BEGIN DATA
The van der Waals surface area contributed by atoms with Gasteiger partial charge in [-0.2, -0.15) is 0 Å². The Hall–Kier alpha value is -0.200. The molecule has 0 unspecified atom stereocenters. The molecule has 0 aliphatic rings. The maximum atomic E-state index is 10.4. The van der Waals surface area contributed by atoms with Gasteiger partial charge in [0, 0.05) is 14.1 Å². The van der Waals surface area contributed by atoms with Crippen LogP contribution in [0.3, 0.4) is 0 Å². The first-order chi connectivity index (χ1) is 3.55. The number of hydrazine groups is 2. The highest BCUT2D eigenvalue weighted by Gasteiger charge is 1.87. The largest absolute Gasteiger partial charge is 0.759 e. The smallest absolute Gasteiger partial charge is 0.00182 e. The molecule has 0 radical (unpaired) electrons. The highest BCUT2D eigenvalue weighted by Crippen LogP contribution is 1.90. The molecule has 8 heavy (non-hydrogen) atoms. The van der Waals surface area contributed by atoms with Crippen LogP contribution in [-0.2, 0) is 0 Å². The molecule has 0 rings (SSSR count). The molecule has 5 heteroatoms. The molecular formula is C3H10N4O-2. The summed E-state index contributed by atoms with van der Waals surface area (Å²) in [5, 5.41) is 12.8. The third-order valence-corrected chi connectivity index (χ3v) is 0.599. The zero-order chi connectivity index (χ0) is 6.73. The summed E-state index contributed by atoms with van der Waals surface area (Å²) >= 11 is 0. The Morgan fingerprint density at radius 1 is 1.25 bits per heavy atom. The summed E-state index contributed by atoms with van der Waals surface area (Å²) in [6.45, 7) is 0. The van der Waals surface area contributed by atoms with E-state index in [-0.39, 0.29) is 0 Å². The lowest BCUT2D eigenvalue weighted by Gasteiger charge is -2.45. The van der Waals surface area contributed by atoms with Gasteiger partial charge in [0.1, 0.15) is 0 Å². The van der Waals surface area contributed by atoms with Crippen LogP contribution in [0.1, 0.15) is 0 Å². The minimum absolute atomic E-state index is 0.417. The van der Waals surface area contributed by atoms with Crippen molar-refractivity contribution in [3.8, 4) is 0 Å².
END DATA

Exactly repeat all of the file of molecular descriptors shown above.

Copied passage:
The van der Waals surface area contributed by atoms with Gasteiger partial charge in [-0.2, -0.15) is 0 Å². The Hall–Kier alpha value is -0.200. The molecule has 0 unspecified atom stereocenters. The molecule has 0 aliphatic rings. The maximum atomic E-state index is 10.4. The van der Waals surface area contributed by atoms with Gasteiger partial charge in [0, 0.05) is 14.1 Å². The van der Waals surface area contributed by atoms with Crippen LogP contribution in [0.3, 0.4) is 0 Å². The first-order chi connectivity index (χ1) is 3.55. The number of hydrazine groups is 2. The highest BCUT2D eigenvalue weighted by Gasteiger charge is 1.87. The largest absolute Gasteiger partial charge is 0.759 e. The smallest absolute Gasteiger partial charge is 0.00182 e. The molecule has 0 radical (unpaired) electrons. The highest BCUT2D eigenvalue weighted by Crippen LogP contribution is 1.90. The molecule has 8 heavy (non-hydrogen) atoms. The van der Waals surface area contributed by atoms with Crippen LogP contribution in [-0.2, 0) is 0 Å². The molecule has 0 rings (SSSR count). The molecule has 5 heteroatoms. The molecular formula is C3H10N4O-2. The summed E-state index contributed by atoms with van der Waals surface area (Å²) in [5, 5.41) is 12.8. The third-order valence-corrected chi connectivity index (χ3v) is 0.599. The zero-order chi connectivity index (χ0) is 6.73. The summed E-state index contributed by atoms with van der Waals surface area (Å²) >= 11 is 0. The Morgan fingerprint density at radius 1 is 1.25 bits per heavy atom. The summed E-state index contributed by atoms with van der Waals surface area (Å²) in [6.45, 7) is 0. The van der Waals surface area contributed by atoms with E-state index in [-0.39, 0.29) is 0 Å². The lowest BCUT2D eigenvalue weighted by Gasteiger charge is -2.45. The van der Waals surface area contributed by atoms with Gasteiger partial charge in [0.1, 0.15) is 0 Å². The van der Waals surface area contributed by atoms with Crippen LogP contribution in [0.1, 0.15) is 0 Å². The minimum absolute atomic E-state index is 0.417. The van der Waals surface area contributed by atoms with Crippen molar-refractivity contribution in [3.8, 4) is 0 Å².